The Oscars are coming up, airing Sunday, February 22nd for over 40 million people. Yesterday I looked at one of the hardest to follow Academy categories, the award for best live action short. Today we’ll take up another short category, certainly the most fun, the Oscar for best animated short. TIFF in Toronto is showing these for at least the next week, as well, and if you’re in the States, you can find listings for the Academy Awards short programs here.
Unlike the live-action shorts which are hard to call for a winner, the animated shorts have a huge frontrunner, by a little company called Disney. Feast, directed by Patrick Osborne (Paperman) and Kristina Reed, is the story of one man’s love life as seen through the eyes of his best friend and dog, Winston, and revealed bite by bite through the meals they share. I’ve only seen a teaser, but it looks insanely cute, and people are showering it with the Disney love.
A Single Life is an amusing little short about a woman, Pia, who begins to travel through space and time when she plays a vinyl record. Skipping ahead or back with the needle shifts her in time, just a little for a small movement, or years, if she skips ahead a big chunk. The results are predictable, but funny all the same. Directed by Marieke Blaauw, Joris Oprins and Job Roggeveen from the Netherlands, it’s a cute spit-take of a movie.
The Bigger Picture from the UK and directed by Daisy Jacobs and Christopher Hees, uses an unusual animation style, using life-sized painted figures and stop-motion to show the morbid comedy of two competitive brothers caring for an elderly parent. It’s got a little more bite than some of the other shorts here, its odd style working well with the disjointed clash of feelings the brothers experience.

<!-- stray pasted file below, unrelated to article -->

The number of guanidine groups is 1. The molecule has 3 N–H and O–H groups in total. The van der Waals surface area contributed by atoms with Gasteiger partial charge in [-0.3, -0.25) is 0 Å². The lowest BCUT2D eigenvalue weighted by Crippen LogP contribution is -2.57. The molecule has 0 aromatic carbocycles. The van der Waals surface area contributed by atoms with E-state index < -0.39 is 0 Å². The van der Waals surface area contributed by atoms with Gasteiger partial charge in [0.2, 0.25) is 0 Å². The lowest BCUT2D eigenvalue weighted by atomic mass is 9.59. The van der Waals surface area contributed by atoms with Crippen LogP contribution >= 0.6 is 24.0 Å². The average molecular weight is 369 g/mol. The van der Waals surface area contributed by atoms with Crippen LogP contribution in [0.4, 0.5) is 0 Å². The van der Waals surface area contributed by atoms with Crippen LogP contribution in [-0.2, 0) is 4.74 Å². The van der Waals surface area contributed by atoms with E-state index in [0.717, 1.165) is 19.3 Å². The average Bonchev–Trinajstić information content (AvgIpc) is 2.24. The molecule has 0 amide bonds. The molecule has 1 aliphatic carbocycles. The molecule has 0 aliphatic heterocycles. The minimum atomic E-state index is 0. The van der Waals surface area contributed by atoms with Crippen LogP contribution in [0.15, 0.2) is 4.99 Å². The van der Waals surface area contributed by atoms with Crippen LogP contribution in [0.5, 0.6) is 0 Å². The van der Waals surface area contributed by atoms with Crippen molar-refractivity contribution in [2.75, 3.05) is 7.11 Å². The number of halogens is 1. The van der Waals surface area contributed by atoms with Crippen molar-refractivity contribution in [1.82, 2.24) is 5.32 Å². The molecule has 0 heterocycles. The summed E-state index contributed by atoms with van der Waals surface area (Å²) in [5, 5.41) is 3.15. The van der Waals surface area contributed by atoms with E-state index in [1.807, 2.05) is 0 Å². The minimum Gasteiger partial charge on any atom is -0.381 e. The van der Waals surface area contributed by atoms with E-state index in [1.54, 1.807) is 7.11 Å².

Me and My Moulton comes from Academy Award-winning animator Torill Kove out of Norway. It’s a wry tale about a seven-year-old girl who longs for a bicycle so that she can be more like the other kids in her Norwegian tow. She’s embarrassed by her unconventional, modernist architect parents, who can never do things the way normal people do. The film’s charming and droll, showing childhood alienation with a sly, nonchalant wit.
The Dam Keeper from American directors Robert Kondo and Dice Tsutsumi, is both cute and unsettling, an oddly moving parable about bullying and friendship with a backdrop of environmental destruction. Young pig works tirelessly to keep the windmill dam spinning in order to protect his town from roiling clouds of polluted ash outside the walls — but when a new student joins his class, he is faced with a decision that could change the town forever. With a fantastic oil pastel animation style and an evocative score, it feels like you’ve been plunged directly into the world of a children’s storybook. Great work.
TIFF’s programs for the Oscar Shorts run from Saturday, January 31st to at least Thursday, February 5th. For screenings and more info about the Animated program, see here.